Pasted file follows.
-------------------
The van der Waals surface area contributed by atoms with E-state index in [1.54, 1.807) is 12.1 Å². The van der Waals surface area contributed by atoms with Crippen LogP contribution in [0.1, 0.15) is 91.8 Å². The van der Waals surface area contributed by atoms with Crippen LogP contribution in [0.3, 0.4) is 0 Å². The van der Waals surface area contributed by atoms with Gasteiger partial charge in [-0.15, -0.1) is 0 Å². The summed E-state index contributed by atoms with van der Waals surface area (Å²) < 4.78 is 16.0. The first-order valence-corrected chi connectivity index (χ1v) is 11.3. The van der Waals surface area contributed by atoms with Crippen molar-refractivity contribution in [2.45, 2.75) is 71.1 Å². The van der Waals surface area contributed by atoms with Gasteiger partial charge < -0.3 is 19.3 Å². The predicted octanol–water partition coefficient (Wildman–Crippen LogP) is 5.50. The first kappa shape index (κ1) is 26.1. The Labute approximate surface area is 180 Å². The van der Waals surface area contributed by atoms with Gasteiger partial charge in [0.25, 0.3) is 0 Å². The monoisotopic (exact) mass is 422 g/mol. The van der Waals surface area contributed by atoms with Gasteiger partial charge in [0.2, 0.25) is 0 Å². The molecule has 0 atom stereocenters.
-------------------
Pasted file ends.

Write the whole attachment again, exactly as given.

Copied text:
The van der Waals surface area contributed by atoms with E-state index in [1.54, 1.807) is 12.1 Å². The van der Waals surface area contributed by atoms with Crippen LogP contribution in [0.1, 0.15) is 91.8 Å². The van der Waals surface area contributed by atoms with Crippen LogP contribution in [0.3, 0.4) is 0 Å². The van der Waals surface area contributed by atoms with Gasteiger partial charge in [-0.15, -0.1) is 0 Å². The summed E-state index contributed by atoms with van der Waals surface area (Å²) < 4.78 is 16.0. The first-order valence-corrected chi connectivity index (χ1v) is 11.3. The van der Waals surface area contributed by atoms with Crippen molar-refractivity contribution in [2.45, 2.75) is 71.1 Å². The van der Waals surface area contributed by atoms with Gasteiger partial charge < -0.3 is 19.3 Å². The predicted octanol–water partition coefficient (Wildman–Crippen LogP) is 5.50. The first kappa shape index (κ1) is 26.1. The Labute approximate surface area is 180 Å². The van der Waals surface area contributed by atoms with Gasteiger partial charge in [0.25, 0.3) is 0 Å². The monoisotopic (exact) mass is 422 g/mol. The van der Waals surface area contributed by atoms with Gasteiger partial charge in [0.2, 0.25) is 0 Å². The molecule has 0 atom stereocenters.